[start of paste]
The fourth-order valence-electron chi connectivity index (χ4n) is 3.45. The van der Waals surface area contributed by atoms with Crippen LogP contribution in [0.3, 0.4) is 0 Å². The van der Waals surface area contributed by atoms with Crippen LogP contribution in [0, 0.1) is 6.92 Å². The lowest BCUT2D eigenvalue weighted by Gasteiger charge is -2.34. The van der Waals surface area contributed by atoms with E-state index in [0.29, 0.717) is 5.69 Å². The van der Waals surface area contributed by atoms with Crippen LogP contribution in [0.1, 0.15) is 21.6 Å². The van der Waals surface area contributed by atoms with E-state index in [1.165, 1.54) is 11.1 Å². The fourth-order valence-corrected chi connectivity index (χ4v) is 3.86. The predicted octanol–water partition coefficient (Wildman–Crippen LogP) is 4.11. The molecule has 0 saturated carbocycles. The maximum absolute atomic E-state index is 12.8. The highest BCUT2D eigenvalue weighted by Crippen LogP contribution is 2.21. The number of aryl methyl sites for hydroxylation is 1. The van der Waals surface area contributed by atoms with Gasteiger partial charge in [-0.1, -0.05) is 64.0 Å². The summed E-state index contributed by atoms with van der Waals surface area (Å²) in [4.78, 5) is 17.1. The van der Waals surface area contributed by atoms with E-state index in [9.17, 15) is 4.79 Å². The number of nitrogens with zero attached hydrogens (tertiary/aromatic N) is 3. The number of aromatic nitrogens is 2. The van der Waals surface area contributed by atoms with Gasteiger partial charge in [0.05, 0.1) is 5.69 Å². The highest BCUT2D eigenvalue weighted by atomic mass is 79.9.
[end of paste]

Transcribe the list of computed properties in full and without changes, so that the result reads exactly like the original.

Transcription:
The fourth-order valence-electron chi connectivity index (χ4n) is 3.45. The van der Waals surface area contributed by atoms with Crippen LogP contribution in [0.3, 0.4) is 0 Å². The van der Waals surface area contributed by atoms with Crippen LogP contribution in [0, 0.1) is 6.92 Å². The lowest BCUT2D eigenvalue weighted by Gasteiger charge is -2.34. The van der Waals surface area contributed by atoms with E-state index in [0.29, 0.717) is 5.69 Å². The van der Waals surface area contributed by atoms with Crippen LogP contribution in [0.1, 0.15) is 21.6 Å². The van der Waals surface area contributed by atoms with E-state index in [1.165, 1.54) is 11.1 Å². The fourth-order valence-corrected chi connectivity index (χ4v) is 3.86. The predicted octanol–water partition coefficient (Wildman–Crippen LogP) is 4.11. The molecule has 0 saturated carbocycles. The maximum absolute atomic E-state index is 12.8. The highest BCUT2D eigenvalue weighted by Crippen LogP contribution is 2.21. The number of aryl methyl sites for hydroxylation is 1. The van der Waals surface area contributed by atoms with Gasteiger partial charge in [-0.1, -0.05) is 64.0 Å². The summed E-state index contributed by atoms with van der Waals surface area (Å²) in [4.78, 5) is 17.1. The van der Waals surface area contributed by atoms with E-state index in [9.17, 15) is 4.79 Å². The number of nitrogens with zero attached hydrogens (tertiary/aromatic N) is 3. The number of aromatic nitrogens is 2. The van der Waals surface area contributed by atoms with Gasteiger partial charge in [0.05, 0.1) is 5.69 Å². The highest BCUT2D eigenvalue weighted by atomic mass is 79.9.